One of the Mimer SQL characteristics is automatic self-tuning. This means that the number of tuning parameters in Mimer SQL is, intentionally, very limited.
The two most important parameters are the size of the database cache, referred to as the buffer-pool, and the number of request and background threads.
Initially, the default value for the buffer-pool size for a database server, set at system generation, is based on the memory available on the machine. And the default number of request and background threads depends on of the number of connections authorized by the license key.
You fine-tune the buffer-pool manually by adjusting the parameters in the local multidefs (or Mimer Administrator in Windows) after the Mimer SQL system is fully installed and has been functional for a period of time. You should fine tune whenever there is a significant change in the computer workload distribution.
Mimer SQL compiler optimizes access paths for SQL statements using statistical information collected from the database. Mimer SQL collects basic statistics for each table whenever the table is opened. In many situations, these statistics are sufficient for maintaining high performance. If you want optimal performance for an application, use the SQL Update statistics statements to collect detailed information.
The size of the buffer-pool is fixed and defined at system start-up, so, whenever the buffer-pool is full and access to a new page is required, space is released in the buffer-pool by swapping out the least-recently-used resident page. The best Mimer SQL performance is thus obtained by having as large a buffer-pool as possible without exceeding the amount of main memory available.
The size of the buffer-pool depends on parameters that are specified using the Mimer Administrator on Windows or as part of the local database definition in the multidefs file on Unix and VMS. In version 10 and earlier, these parameters are Pages2K, Pages16K and Pages64K. In version 11 the page sizes and parameter names have changed to Pages4K, Pages32K and Pages128K.
If more than about 2% of all Mimer SQL page requests in a buffer-pool partition result in a page fault, the corresponding buffer-pool is too small. Check the Performance report for statistics on page requests and faults.
The buffer-pool also contains other information; therefore the total buffer-pool size will be at least 10% greater than the space needed for the database buffers.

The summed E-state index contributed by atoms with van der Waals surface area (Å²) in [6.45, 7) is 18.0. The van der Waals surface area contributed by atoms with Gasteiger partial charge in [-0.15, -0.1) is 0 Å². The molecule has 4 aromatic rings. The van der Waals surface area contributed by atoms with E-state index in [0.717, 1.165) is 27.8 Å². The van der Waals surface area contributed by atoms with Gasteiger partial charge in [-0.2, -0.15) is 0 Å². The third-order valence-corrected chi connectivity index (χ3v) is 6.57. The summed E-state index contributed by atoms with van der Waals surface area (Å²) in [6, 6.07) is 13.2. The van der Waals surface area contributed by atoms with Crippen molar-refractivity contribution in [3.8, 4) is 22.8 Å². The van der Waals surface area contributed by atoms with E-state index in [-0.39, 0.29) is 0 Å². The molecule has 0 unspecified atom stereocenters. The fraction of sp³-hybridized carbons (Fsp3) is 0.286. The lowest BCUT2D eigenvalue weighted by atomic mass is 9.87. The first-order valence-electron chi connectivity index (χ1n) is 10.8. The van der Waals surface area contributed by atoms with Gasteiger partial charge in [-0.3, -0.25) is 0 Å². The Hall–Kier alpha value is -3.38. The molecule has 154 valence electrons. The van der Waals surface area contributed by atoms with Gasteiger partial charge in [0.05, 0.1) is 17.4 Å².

Number of request threads
The amount of concurrency the database server can support depends on the number of available request threads. If there are more concurrent requests than threads, the database server will start scheduling requests to improve response times. In such a situation, increasing the number of request threads may improve performance.
The number of request threads in a database server is defined at system start-up. If you want to change to the number of request threads, you must stop and re-start the system.
The maximum number of concurrent request threads is limited by the size of the buffer-pool.
Number of background threads
The background threads in Mimer SQL perform tasks such as recording transactions in LOGDB, updating master and shadow databanks, securing data on disk.
The parameters “Transaction count” and “Pending background thread requests” in the “Background threads” section of the Performance report give relevant information for fine-tuning the number of background threads.
If an application has complex SQL queries, and queries using views, you may be able to improve performance by executing the UPDATE STATISTICS statement that will guide the SQL compiler in optimizing search paths. You should update statistics in the following cases:
- If the size of a table has changed significantly.
- If the maximum/minimum limits on values in a table have altered significantly.
- If a databank has been altered from having the NULL option to having the TRANS or LOG option and contains secondary indexes.
- If a databank with the TRANS or LOG option contains secondary indexes and has just been upgraded from an older version.
The SQL optimization is performed at run time, meaning that changes in large dynamic databases are automatically catered for.
We recommend that you use the UPDATE STATISTICS command in SQL on a regular basis.
The MIMINFO functionality provides facilities for getting system management information from a Mimer SQL database server in the form of reports. The buffer-pool report (previously called MIMDUMP) produces a report that is useful to Mimer Support personnel when investigating system problems. The Performance report (previously called MIMSERV) provides information useful for monitoring performance parameters.
You can also monitor the performance of your local or remote Mimer SQL databases with the Windows/NT Performance Monitor, a graphical tool. For this purpose, you need to install a Mimer SQL database server on Windows/NT.
Database administration with Mimer SQL is characterized by being greatly simplified. Indeed, in most cases, normal operational control takes care of the database automatically, thereby minimizing the amount of specialist knowledge required and significantly reducing the maintenance costs for Mimer SQL-based systems.